A recent article in the New York Times warns potential Everest climbers to think again about the ascent, citing an Italian study published in the European Journal of Neurology that shows that "high-altitude climbing causes a subtle loss of brain cells and motor function."
The study compared the brains of seasoned climbers (who had at least 10 years of experience) to those of healthy, lower-elevation lovers of the same age and gender.
According to the article:
On scans, the climbers showed a reduction in both white and gray matter in various parts of the brain. Overall, the researchers found that the cognitive abilities that were most likely to be affected were the climbers’ executive function and memory.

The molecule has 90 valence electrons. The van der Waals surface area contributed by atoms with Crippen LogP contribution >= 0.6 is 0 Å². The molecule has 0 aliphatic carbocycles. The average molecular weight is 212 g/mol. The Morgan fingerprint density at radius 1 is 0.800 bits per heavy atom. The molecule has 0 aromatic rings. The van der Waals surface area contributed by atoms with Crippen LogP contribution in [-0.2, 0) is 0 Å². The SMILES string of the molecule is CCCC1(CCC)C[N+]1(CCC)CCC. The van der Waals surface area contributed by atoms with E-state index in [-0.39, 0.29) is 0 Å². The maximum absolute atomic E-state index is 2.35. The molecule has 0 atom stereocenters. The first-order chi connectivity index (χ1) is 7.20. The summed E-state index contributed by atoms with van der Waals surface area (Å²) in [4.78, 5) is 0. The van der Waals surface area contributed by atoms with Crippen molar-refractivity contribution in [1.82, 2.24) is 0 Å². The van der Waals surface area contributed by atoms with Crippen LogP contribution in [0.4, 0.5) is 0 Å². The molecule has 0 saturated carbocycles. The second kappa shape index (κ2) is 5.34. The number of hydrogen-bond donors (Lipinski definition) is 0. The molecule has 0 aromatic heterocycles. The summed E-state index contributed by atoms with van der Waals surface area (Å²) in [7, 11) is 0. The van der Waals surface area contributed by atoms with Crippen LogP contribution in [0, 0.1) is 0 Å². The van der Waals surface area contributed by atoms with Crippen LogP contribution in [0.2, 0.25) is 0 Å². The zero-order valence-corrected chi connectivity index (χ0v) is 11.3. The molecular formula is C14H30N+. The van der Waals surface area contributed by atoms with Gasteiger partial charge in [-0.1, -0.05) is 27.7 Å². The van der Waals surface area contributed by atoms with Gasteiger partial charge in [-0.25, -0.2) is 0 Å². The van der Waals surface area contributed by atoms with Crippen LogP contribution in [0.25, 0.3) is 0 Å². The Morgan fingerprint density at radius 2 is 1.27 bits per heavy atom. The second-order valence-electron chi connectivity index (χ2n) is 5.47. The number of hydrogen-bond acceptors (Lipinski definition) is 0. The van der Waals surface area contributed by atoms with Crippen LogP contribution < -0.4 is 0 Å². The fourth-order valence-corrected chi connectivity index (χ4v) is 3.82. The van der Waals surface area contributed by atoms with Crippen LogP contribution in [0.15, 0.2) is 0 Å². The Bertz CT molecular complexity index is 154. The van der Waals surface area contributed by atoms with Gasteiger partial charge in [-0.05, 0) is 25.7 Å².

Six of the nine climbers had lower than average scores on the Digit Symbol test, which measures executive functions. Three out of nine scored lower than average on memory tests, while four scored below average on a visual-motor function test. The study authors noted that the results "are most likely to be due to progressive, subtle brain insults caused by repeated high-altitude exposure."
I need all the white and gray matter I can get, so no climbing for me.